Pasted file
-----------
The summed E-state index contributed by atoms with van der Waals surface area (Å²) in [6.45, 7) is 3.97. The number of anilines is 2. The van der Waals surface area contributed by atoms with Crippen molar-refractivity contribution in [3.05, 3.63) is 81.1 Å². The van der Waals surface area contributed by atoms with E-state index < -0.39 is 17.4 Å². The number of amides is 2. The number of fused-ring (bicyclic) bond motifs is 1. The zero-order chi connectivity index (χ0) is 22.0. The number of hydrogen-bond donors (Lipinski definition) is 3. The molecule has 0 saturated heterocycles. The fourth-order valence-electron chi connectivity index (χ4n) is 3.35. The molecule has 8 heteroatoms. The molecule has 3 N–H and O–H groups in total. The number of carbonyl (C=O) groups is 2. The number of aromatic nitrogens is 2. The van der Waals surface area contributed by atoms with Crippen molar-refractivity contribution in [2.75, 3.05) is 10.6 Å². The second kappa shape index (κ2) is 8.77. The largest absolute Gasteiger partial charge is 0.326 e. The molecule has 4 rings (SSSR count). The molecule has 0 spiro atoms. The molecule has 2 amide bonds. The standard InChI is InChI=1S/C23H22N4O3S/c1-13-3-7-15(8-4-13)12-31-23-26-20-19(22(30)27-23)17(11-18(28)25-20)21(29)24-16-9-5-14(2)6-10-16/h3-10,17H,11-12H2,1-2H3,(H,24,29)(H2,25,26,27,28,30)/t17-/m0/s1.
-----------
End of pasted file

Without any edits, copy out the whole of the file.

The summed E-state index contributed by atoms with van der Waals surface area (Å²) in [6.45, 7) is 3.97. The number of anilines is 2. The van der Waals surface area contributed by atoms with Crippen molar-refractivity contribution in [3.05, 3.63) is 81.1 Å². The van der Waals surface area contributed by atoms with E-state index < -0.39 is 17.4 Å². The number of amides is 2. The number of fused-ring (bicyclic) bond motifs is 1. The zero-order chi connectivity index (χ0) is 22.0. The number of hydrogen-bond donors (Lipinski definition) is 3. The molecule has 0 saturated heterocycles. The fourth-order valence-electron chi connectivity index (χ4n) is 3.35. The molecule has 8 heteroatoms. The molecule has 3 N–H and O–H groups in total. The number of carbonyl (C=O) groups is 2. The number of aromatic nitrogens is 2. The van der Waals surface area contributed by atoms with Crippen molar-refractivity contribution in [2.75, 3.05) is 10.6 Å². The second kappa shape index (κ2) is 8.77. The largest absolute Gasteiger partial charge is 0.326 e. The molecule has 4 rings (SSSR count). The molecule has 0 spiro atoms. The molecule has 2 amide bonds. The standard InChI is InChI=1S/C23H22N4O3S/c1-13-3-7-15(8-4-13)12-31-23-26-20-19(22(30)27-23)17(11-18(28)25-20)21(29)24-16-9-5-14(2)6-10-16/h3-10,17H,11-12H2,1-2H3,(H,24,29)(H2,25,26,27,28,30)/t17-/m0/s1.